(WVUE) - New technology promises an early warning for emergency planners - and anyone with an Internet connection - the next time a hurricane threatens areas on the western shores of Lake Pontchartrain.
NOAA's National Ocean Service and National Weather Service have teamed to install real-time sensors that measure current conditions and water levels.
"Not having real-time data during a storm doesn't allow us to make the best decisions," said St. John Parish President Natalie Robottom, pointing out Hurricane Isaac in 2012 exposed the parish's vulnerability to storm surge.
The $150,000 sensors could help emergency managers and the public avoid getting blindsided by a storm in the way that Isaac caught St. John and nearby areas by surprise. One sensor at Frenier Landing in Laplace measures temperature, humidity, wind, rain and pressure. The other on the I-10 bridge over the Bonnet Carre Spillway provides up-to-the-minute data on water levels. Both sensors are designed to survive a storm packing 100 mph winds.
"Data is the underlying, fundamental foundation for almost everything we do," said Kenneth Graham, Meteorologist-in-Charge of the New Orleans/Baton Rouge forecast office in Slidell.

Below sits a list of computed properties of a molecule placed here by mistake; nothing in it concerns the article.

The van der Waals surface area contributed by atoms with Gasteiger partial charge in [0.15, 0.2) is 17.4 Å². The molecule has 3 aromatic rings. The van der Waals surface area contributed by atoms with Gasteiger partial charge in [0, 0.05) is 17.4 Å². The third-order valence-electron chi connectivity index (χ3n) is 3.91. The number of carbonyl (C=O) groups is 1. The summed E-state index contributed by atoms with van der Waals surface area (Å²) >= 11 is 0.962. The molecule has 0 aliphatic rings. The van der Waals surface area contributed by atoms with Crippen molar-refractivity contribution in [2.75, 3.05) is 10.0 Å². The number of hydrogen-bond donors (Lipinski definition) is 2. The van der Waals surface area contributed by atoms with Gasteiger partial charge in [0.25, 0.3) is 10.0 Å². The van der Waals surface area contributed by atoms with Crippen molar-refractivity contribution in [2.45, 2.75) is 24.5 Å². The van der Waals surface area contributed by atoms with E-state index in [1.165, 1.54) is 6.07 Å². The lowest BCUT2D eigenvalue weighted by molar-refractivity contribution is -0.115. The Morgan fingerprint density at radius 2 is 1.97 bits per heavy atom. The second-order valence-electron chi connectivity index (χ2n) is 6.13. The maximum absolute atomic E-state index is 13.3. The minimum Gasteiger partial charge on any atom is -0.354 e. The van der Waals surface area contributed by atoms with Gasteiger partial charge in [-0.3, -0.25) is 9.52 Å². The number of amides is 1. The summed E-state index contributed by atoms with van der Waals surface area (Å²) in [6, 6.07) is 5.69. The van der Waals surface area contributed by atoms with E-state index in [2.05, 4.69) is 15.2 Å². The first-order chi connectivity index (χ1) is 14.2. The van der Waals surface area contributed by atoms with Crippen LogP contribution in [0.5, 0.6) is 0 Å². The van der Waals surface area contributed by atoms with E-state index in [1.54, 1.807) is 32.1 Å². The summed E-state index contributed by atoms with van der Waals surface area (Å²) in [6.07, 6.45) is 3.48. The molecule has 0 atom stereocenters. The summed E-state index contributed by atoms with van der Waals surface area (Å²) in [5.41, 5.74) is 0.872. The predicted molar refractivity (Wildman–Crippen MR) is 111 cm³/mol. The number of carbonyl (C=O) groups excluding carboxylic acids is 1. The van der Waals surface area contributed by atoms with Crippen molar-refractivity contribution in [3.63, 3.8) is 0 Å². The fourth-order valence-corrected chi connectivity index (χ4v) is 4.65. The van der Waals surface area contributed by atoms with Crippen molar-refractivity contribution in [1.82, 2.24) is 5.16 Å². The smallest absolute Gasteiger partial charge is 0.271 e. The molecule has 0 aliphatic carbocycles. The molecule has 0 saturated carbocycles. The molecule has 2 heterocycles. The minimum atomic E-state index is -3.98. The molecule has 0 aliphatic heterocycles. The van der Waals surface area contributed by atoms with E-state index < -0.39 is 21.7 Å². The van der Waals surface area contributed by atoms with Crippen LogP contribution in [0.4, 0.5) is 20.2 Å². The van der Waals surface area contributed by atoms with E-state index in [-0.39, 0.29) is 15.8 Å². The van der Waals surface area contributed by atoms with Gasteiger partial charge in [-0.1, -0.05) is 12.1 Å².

"This is another way to get important data in Lake Pontchartrain."
The Bonnet Carre device employs a microwave sensor that shoots a beam at the lake to measure water levels. That means no moving parts in the water, cutting down on maintenance requirements. Since the sensor itself sits above the water line, Graham said it is also designed to survive and continue transmitting data during a tropical event.
"Most people are not aware that St. John the Baptist Parish has no levee protection against the lake," Robottom said.
In the aftermath of Isaac's devastating flooding, Robottom said officials became immediately aware of the need for earlier warning about lake levels. Officials say over time, the sensors will provide historical data that could prove useful in measuring sea level rise.
The real-time data can be accessed at through NOAA's tides and currents website.